US 6672828 B2
A turbomolecular vacuum pump (5) comprises a first pumping section (1) having pumping stages with bladed rotor discs, a second pumping section (2) having pumping stages with smooth rotor discs, a third pumping section (3) having a pumping stage with a toothed rotor disc (26), and a fourth pumping section (4) of the ejector or venturi pump type. (FIG. 1 a)
1. A vacuum pump (5) comprising a plurality of pumping sections arranged between a suction duct (6) and an exhaust duct (16) and including at least one turbomolecular pumping section (1, 2, 3), characterised in that said pump comprises a pumping section (4) of the ejector or venturi pump type.
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10. The vacuum pump (5) as claimed in any of the preceding claims, wherein said pumping sections (1, 2, 3, 4) form a single body.
The present invention relates to an improved vacuum pump.
More particularly, the invention relates to a turbomolecular vacuum pump with a particularly high compression ratio, capable of exhausting at atmospheric pressure.
Turbomolecular pumps are known which comprise pumping stages with plane or bladed rotors, see for instance U.S. Pat. No. 5,238,362 entitled “Turbomolecular Pump” issued Oct. 26, 1994.
Conventional turbomolecular pumps have rather limited operation ranges. They cannot reach a pressure difference between the inlet and outlet ducts to allow exhaust at atmospheric pressure. Though considerable advances have been made in recent years in pump technology, resulting in the development of turbomolecular pumps allowing exhaust at substantially higher pressures, it is still necessary to provide a so-called fore-pump that is coupled with the turbomolecular pump.
Fore-pumps are coupled outside the turbomolecular pump and their interconnection require gas flow ducts. Moreover, the electrical supply is provided by the same control unit as that supplying the turbomolecular pump. The fore-pump pressure makes the pumping system complex and more subject to failures.
A vacuum generating system, comprising a molecular pump coupled with a fore-pump, is disclosed in U.S. Pat. No. 4,797,068 entitled “Vacuum Evacuation System” issued Jan. 10, 1989. According to the teaching that patent, the exhaust port of a molecular rotary pump, comprising a plurality of pumping stages defined by the coupling of a rotor and a stator, is directly connected with a suction duct of a screw pump. The discharge port of the screw pump exhausts at atmospheric pressure.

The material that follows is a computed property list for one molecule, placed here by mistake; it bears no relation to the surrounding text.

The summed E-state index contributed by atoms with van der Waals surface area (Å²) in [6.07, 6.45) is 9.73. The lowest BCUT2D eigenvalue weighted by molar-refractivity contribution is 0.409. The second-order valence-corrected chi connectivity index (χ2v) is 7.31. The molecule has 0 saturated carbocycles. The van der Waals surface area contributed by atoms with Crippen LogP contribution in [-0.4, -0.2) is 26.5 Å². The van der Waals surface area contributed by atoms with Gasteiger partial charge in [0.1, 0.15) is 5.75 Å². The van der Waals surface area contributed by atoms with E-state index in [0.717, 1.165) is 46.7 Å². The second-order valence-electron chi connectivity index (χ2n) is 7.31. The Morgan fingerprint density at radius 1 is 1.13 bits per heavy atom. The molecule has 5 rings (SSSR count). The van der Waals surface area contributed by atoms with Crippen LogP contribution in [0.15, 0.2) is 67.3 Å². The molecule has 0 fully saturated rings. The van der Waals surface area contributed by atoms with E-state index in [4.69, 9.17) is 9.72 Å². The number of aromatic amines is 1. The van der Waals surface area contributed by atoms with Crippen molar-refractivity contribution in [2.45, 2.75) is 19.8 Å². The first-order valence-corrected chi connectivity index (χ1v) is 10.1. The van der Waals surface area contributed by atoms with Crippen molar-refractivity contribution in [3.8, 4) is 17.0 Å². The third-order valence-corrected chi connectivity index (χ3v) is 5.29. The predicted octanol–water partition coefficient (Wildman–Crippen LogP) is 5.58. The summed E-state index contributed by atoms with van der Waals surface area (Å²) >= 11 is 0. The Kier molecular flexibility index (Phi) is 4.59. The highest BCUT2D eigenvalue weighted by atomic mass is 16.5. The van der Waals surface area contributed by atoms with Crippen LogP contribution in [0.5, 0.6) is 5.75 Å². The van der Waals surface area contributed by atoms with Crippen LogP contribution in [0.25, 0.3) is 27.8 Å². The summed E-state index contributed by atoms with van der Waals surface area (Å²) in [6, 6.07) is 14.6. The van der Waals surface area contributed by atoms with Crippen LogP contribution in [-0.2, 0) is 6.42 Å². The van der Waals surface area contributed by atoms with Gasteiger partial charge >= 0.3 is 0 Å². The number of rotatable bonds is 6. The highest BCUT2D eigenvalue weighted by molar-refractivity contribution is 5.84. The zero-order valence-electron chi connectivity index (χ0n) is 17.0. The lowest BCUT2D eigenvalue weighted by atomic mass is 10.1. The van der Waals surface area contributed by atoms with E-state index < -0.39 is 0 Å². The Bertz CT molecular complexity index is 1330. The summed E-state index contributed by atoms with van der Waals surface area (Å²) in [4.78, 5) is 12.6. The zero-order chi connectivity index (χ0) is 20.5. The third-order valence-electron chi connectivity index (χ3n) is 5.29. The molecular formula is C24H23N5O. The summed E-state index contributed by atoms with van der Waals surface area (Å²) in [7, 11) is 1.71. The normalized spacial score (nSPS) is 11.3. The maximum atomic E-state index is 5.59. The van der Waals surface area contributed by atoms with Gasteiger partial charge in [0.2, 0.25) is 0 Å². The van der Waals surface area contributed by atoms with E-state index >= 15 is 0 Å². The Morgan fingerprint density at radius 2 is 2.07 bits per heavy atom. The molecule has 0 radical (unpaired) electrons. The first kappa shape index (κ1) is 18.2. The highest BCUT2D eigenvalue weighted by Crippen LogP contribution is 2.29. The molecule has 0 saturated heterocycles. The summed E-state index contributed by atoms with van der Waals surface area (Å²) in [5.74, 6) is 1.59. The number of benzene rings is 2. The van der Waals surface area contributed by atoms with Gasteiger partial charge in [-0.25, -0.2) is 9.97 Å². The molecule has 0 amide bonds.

The system is characterised by a structural complexity. The system needs two separate electric motors, since the pumps are to rotate at very different speeds. Moreover, even if the fore-pump is equipped with a seal assembly arranged to prevent lubricant from entering the pumping chamber, the molecular pump is subjected to pollution in case of failures or poor maintenance.
Ejector or venturi pumps are also known which are actuated by a first, high-pressure fluid and suck a second, low-pressure fluid thereby generating an intermediate pressure level at the outlet. Both the first and the second fluid can indiscriminately be either a liquid or a gas for instance, by feeding the pump with pressurised water, it is possible to suck a gas such as air, thereby generating a low pressure in a closed space and creating a fore-vacuum condition.
Ejector or venturi pumps, of a kind suitable for sucking a gas, generally can work starting from pressures of about 30 millibars.
Therefore, there is a need to provide a turbomolecular pump capable of exhausting at atmospheric pressure.
The present invention provides a turbomolecular vacuum pump comprising, starting to from the inlet port, a first pumping section having pumping stages with bladed rotor discs, a second pumping section having pumping stages with smooth rotor discs, a third pumping section having at least one pumping stage with toothed rotor disc, and a fourth ejector or venturi pumping section.
According to the present invention, optimised progressive pumping stages are provided in the turbomolecular pump, capable of bringing the exhaust pressure of the turbomolecular pump to a level suitable for the operation of an ejector or venturi pump, typically 30 mbar.
According to the present invention, the turbomolecular pump is capable of exhausting at a pressure of about 100 mbar already at the third stage.
By using a vacuum pump made in accordance with the invention, in particular with a third pumping stage having a rotor disc with straight teeth, an energy saving can be achieved.
Indeed, at the exhaust pressure of 30 mbars it has been experienced that the pump having a pumping stage with toothed rotor has lower electric current absorption than a pump not equipped with a stage with toothed rotor disc.
The vacuum pump according to the present invention can be used in all applications where a high vacuum condition is required in particularly clean environments, such as for instance in semiconductor working processes.
The above and other advantages of the present invention will become more apparent from the description of a preferred embodiment, with reference to the accompanying drawings.
FIG. 1a is a schematical view of a turbomolecular vacuum pump made in accordance with a first embodiment of the present invention;
FIG. 1b is a schematical view of a turbomolecular vacuum pump made in accordance with a second embodiment of the present invention;
FIG. 2 is a cross sectional view of a pumping rotor of a turbomolecular vacuum pump made in accordance with the present invention;
FIG. 3 is a plan view of a particular pumping stage of a turbomolecular vacuum pump made in accordance with the present invention; and